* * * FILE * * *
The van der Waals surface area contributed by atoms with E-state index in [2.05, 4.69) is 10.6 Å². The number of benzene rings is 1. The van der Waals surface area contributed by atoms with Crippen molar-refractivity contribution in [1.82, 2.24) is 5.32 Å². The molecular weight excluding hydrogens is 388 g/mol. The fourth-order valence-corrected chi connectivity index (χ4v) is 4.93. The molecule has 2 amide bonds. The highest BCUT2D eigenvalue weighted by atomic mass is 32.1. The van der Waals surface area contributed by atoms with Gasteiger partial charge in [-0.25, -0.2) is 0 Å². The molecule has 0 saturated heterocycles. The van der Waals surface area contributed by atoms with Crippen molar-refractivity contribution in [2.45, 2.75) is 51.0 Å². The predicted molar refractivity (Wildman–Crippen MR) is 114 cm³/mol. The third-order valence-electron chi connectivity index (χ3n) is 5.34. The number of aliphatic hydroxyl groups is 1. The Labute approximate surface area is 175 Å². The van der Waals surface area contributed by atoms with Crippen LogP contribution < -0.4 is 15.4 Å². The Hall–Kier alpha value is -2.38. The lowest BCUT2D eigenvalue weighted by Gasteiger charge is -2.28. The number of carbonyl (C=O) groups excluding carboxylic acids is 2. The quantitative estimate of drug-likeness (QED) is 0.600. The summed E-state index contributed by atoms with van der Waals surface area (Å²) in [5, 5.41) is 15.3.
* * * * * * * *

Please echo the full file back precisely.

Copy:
The van der Waals surface area contributed by atoms with E-state index in [2.05, 4.69) is 10.6 Å². The number of benzene rings is 1. The van der Waals surface area contributed by atoms with Crippen molar-refractivity contribution in [1.82, 2.24) is 5.32 Å². The molecular weight excluding hydrogens is 388 g/mol. The fourth-order valence-corrected chi connectivity index (χ4v) is 4.93. The molecule has 2 amide bonds. The highest BCUT2D eigenvalue weighted by atomic mass is 32.1. The van der Waals surface area contributed by atoms with Gasteiger partial charge in [-0.25, -0.2) is 0 Å². The molecule has 0 saturated heterocycles. The van der Waals surface area contributed by atoms with Crippen molar-refractivity contribution in [2.45, 2.75) is 51.0 Å². The predicted molar refractivity (Wildman–Crippen MR) is 114 cm³/mol. The third-order valence-electron chi connectivity index (χ3n) is 5.34. The number of aliphatic hydroxyl groups is 1. The Labute approximate surface area is 175 Å². The van der Waals surface area contributed by atoms with Crippen LogP contribution < -0.4 is 15.4 Å². The Hall–Kier alpha value is -2.38. The lowest BCUT2D eigenvalue weighted by Gasteiger charge is -2.28. The number of carbonyl (C=O) groups excluding carboxylic acids is 2. The quantitative estimate of drug-likeness (QED) is 0.600. The summed E-state index contributed by atoms with van der Waals surface area (Å²) in [5, 5.41) is 15.3.